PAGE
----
Marketing: Sponsors set to score as UEFA lifts the crossbar: Companies vie for a slice of the action in European football's new-style Champions League

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The Independent Online
THERE were two sorts of pitch in the air as the Royal Philharmonic and the chorus of the Academy of St Martin-in-the- Fields tuned up to play Tony Britten's latest composition. But the music emanating from the Angel recording studios in north London seemed as far removed from a football venue as Gazza is from Newcastle.

None the less, this music will soon be familiar to football fans across Europe: it is the anthem for the new UEFA Champions League, and a component of what promises to be one of the slickest sports marketing operations ever.

Previously the 32 national league champions played a knock-out competition. In the new Champions League format, once the field has been narrowed to eight teams a two-leg league system will be introduced with four teams in each division. The team gaining the most points in each group will qualify for the final.

UEFA argues that the Champions League has been introduced 'to develop and promote European football to the benefit of the sport as a whole and to introduce the year's most successful clubs to a pan-European audience'.

On a less altruistic note, UEFA does not deny the marketing opportunities that the new format presents. The aim, UEFA says, is to 'harmonise the interests of football, television companies and sponsors to the benefit of European football, through a controlled commercial environment'. A known and secured level of income will then be donated to benefit named groups with footballing interests.

UEFA has already prepared a revenue-sharing formula: the teams that make it to the last eight get the biggest slice; the rest goes to national football associations which have committed themselves to investing in development of youth leagues, coaching, and women's football.

Team, a Swiss-based marketing consultancy, was appointed in February with a brief to secure television and sponsorship support. Craig Thomson, project director with Team, believes the packages created for sponsors and broadcasters are unique.

'We offer broadcasters national exclusivity for the 24 league matches, allowing security of programming and promotion to a known calendar.'

Each broadcaster is obliged to screen one match in its entirety on each of the six match days, followed by 10 minutes of highlights of each of the other three matches, thus guaranteeing set airtime for sponsors.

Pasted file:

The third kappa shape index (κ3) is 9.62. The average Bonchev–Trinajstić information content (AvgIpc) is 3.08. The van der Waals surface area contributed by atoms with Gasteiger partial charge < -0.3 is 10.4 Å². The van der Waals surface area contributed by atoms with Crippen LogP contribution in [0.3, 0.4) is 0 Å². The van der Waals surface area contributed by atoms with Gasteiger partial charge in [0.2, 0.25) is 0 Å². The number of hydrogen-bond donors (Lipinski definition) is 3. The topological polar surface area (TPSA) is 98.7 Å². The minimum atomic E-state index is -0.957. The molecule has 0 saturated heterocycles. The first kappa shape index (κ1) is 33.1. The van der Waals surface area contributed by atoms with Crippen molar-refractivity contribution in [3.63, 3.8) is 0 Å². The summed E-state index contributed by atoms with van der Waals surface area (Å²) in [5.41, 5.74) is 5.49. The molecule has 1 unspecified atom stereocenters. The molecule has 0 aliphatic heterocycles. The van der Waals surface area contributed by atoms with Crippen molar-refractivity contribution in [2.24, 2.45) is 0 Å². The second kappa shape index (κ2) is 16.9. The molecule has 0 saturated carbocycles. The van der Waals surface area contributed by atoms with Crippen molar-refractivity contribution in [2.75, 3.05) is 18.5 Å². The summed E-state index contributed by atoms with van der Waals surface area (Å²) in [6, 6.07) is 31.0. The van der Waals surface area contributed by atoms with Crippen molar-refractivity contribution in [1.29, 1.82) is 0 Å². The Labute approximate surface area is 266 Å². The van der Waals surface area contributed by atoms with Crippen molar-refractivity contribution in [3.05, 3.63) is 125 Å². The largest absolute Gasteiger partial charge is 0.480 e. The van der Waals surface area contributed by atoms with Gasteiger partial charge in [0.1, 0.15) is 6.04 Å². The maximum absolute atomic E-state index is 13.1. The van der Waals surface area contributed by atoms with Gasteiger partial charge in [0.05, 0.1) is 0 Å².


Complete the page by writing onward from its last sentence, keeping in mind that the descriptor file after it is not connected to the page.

The sponsors are given 30- second commercial slots and only their goods or services can be promoted on arena billboards. Teams will be prohibited from wearing kit bearing their sponsor's name or identity, so that, for instance, a European audience watching Leeds United will not have to figure out what a Yorkshire Evening Post is.

Broadcasters in each country were invited to tender, without guidelines, but Mr Thomson is quick to point out that the decision on who gets the TV rights will not be simply financial.

With the built-in sponsorship it is unlikely that non-commercial stations will show any interest, and commercial stations must meet certain requirements. 'The successful applicant must have a minimum 80 per cent reach within its marketplace. In the case of poorer or less densely populated countries, the market size will be taken into consideration and weighted against the offer,' Mr Thomson explains.

Although UEFA refuses to divulge which station will win the broadcasting rights for UK screening, it is more likely to be ITV than BSkyB because of the audience 'reach' clause. The first station to announce its successful bid was RTL in Germany, which reportedly paid pounds ll. 5m for the privilege.

UEFA believes that striking the correct image is fundamental to the success of the new Champions League. A logo that will be used as a TV graphic and on all literature and licensed goods has been created by Design Bridge, a London-based firm, and even this was won in a five-way competition among European firms.

The symbol is made up of eight stars, representing the final eight, which are joined to form a sphere, plus the name 'Champions League'. In black and white, it creates an image of a 'star football'. Design Bridge worked with London animators Ortmans Young on the TV graphics.

Summing up the marketing objectives for football's newest event, Mr Thomson says: 'It's our intention to make the Champions League one of the most effectively branded sports events anywhere.'

If UEFA achieves these goals, there will be plenty to sing about on the terraces of Europe.

(Photograph omitted)